Upcoming Performances

May 13, 5:00 pm Eastern
Guest recitalist, First Presbyterian Church, Wilmington, N.C.

June 10
Guest recitalist, Bethel Evangelical Lutheran Church, Rochester, Minn.

September 23, 4:00 pm Eastern
Guest recitalist, Schantz organ 40th anniversary, Culpeper Baptist Church, Culpeper, Va.

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Memorization, Part 2: Hoping vs. Having a Plan

The topic of memorization of organ music comes around every few years. And it’s back now. Those who memorize swear by it. Those who don’t memorize preach its evil qualities. I have just read the latest fire & brimstone in an organist magazine. That writer apparently had a VERY abusive past with memorizing.

He says in reference to an organ audition that required partial memorization: “I was unaccustomed to memorizing, and I worked very hard at it.” He says about a later recital memorization requirement: “I had no idea how I would manage to cope with that requirement. Either I would work very hard at it and hope that it went well…or I would hope for some sort of miracle.”

He also says, “…it would be hypocritical of me to believe that we teachers ought to expect – let alone force – our students to memorize.”

He goes on to say plenty other things.

Well, my poor abused friend, the scenarios you describe are indeed barbaric, nerve-wracking, and unnecessary. They are also indicative of a lapse of good teaching. Your comments on having no idea how you’d survive give away the fact that your teacher/s must have given you absolutely no guidance on memorizing, other than probably to say, “Memorize this.” That is indeed barbaric and unhelpful. For that kind of teaching, you could have stayed home and saved the tuition.

I’ve said before that there is a big difference between being told to memorize and being taught how. There are many difficult tasks in life that we are taught and allowed to practice to perfection. And I dare say that there are many athletes, lawyers, scientists, and doctors who are taught and THEN expected to do things that are far more difficult than memorizing a few notes and muscle movements to play them. So, organ music memorizers are not at full liberty to complain about our lot in life!

I know of only one teacher in higher education who taught memorizing as a discrete, step-by-step process. Fortunately, I studied with him. His processes served me well and still do. And I teach them, too. When I am asked, “Do you make your students memorize?” my answer is, “Yes, right after I teach them HOW.” I should add that practicing what I preach is a great seducer – my students witness my playing a recital from memory every semester; and they are practically begging to learn how to do that.

Memorizing eliminates at least 90% of unnecessary motions. When you have only your body to look at, you quickly learn the virtue of cleaning up your act, literally. Putting a free hand in your lap is no longer useful. “Skating” back and forth on the pedals is no longer useful (and was never pretty to watch in the first place). Figuring out elegant ways to punch pistons without sacrificing notes and rhythms can only help, and it will remove much of the element of panic from the sound. One of the most dramatic proofs that memorization serves the music shows up when I sit down to memorize a piece I had been playing with score for years. Immediately, I notice note patterns I had never noticed before. And I discover far more serviceable fingerings/pedalings. Discovery of the composer’s finer details is life-changing, and thanks to the discrete training I had in it, it is not scary. And it is not rocket science. It is merely Having A Plan.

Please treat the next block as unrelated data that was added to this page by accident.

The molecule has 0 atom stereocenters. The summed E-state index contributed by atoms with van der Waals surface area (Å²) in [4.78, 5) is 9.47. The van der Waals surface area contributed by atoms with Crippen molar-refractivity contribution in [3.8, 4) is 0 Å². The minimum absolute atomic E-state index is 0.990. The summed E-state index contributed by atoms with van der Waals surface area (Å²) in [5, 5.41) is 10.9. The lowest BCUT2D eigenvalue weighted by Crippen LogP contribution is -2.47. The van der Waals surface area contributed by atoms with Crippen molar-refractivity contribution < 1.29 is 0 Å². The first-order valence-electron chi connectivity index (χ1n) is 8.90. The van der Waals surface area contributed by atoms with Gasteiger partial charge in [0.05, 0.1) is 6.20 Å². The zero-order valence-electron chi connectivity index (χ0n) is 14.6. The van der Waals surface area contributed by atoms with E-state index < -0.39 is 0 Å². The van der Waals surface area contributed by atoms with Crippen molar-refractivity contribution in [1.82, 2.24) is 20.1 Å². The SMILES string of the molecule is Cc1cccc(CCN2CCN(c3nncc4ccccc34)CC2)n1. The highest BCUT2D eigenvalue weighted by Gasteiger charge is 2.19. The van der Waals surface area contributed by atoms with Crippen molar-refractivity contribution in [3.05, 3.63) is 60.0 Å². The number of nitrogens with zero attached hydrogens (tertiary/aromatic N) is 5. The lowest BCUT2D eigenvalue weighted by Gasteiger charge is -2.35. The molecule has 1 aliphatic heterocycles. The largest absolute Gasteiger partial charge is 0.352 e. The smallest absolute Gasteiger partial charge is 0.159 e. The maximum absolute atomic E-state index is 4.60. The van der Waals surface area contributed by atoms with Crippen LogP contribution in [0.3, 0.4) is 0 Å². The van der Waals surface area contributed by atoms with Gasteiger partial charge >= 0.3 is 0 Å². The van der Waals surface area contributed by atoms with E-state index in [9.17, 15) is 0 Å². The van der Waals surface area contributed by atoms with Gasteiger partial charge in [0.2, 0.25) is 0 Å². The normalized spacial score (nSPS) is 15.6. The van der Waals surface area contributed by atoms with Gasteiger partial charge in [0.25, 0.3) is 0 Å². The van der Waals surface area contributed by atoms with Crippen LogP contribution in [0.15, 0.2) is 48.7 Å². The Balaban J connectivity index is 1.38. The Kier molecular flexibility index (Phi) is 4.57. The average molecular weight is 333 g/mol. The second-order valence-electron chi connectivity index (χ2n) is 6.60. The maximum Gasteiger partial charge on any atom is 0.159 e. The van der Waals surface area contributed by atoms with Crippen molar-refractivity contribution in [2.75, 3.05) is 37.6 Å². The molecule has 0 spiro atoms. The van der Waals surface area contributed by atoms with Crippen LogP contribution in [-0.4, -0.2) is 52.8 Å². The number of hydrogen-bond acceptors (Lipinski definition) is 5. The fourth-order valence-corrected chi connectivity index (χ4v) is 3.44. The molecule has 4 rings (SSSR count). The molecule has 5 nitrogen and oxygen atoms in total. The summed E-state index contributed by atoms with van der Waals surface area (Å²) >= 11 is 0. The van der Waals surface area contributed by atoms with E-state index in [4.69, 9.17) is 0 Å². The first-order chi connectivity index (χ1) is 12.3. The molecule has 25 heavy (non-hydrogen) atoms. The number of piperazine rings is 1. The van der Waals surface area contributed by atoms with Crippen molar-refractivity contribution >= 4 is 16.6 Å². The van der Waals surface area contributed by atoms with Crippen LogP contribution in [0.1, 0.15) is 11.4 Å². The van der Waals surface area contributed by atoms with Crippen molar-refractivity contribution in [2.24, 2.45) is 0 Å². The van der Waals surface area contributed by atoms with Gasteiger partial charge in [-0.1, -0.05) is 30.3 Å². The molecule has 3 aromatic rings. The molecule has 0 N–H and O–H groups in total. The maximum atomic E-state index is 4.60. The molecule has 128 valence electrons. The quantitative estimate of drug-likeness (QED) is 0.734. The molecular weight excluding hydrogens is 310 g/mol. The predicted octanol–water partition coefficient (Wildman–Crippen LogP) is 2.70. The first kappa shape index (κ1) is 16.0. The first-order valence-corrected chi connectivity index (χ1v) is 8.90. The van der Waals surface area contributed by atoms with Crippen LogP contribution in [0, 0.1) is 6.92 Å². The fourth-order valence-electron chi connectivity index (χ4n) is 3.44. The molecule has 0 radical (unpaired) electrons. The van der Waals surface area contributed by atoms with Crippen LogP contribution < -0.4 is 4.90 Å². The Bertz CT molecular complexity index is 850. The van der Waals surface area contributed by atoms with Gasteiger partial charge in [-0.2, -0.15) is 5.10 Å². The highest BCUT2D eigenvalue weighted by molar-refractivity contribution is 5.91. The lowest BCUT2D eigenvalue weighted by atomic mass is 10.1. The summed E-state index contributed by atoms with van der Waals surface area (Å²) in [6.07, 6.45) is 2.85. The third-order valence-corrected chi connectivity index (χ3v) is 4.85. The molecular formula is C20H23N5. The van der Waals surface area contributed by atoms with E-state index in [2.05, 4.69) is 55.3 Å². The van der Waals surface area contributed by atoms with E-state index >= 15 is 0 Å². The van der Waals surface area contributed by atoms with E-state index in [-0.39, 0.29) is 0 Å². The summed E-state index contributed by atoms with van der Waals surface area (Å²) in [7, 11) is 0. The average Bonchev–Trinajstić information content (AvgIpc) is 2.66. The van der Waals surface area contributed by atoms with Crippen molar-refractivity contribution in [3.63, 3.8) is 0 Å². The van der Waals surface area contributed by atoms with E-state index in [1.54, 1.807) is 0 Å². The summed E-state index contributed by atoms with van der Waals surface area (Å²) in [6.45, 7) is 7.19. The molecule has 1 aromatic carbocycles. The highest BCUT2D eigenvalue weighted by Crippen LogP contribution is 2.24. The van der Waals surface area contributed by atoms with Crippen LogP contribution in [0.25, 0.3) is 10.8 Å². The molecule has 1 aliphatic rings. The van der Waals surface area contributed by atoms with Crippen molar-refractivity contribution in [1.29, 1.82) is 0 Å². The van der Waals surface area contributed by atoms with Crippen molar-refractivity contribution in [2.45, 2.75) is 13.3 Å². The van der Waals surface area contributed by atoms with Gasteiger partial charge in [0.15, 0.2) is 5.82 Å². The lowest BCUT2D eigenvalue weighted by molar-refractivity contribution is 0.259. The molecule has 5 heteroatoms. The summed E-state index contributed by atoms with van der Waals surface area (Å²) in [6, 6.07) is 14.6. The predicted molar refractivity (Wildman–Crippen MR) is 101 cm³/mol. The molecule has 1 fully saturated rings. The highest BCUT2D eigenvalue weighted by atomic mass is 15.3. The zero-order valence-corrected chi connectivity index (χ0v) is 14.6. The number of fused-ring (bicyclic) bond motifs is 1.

Yes, memorizing is time-consuming. But over the long haul, a memorized piece will “come back” to you much more quickly, and it will come back at a higher quality level than a non-memorized piece. Yes, it does slow you down for amassing repertoire, but is repertoire haphazardly learned and constantly stabbed at really worth listening to? The most useful product of memorizing is that the music sounds better. When you eliminate unnecessary motion, fix the sloppy playing, and demonstrate a deeper understanding of every note, then the music just sounds better. And since it’s music, I’ll take Sounding Better any day over Playing More Pieces.

Memorization is your friend, and I will allow that it is not for everyone. But when employed, it must be taught, not merely commanded. You will be authorized to say it’s useless and that you hate it only after you have thoroughly learned how to do it with a Plan and not just a Hope.

Unfortunately, I can’t offer you a Plan in a blog; you’d need to come have some lessons.

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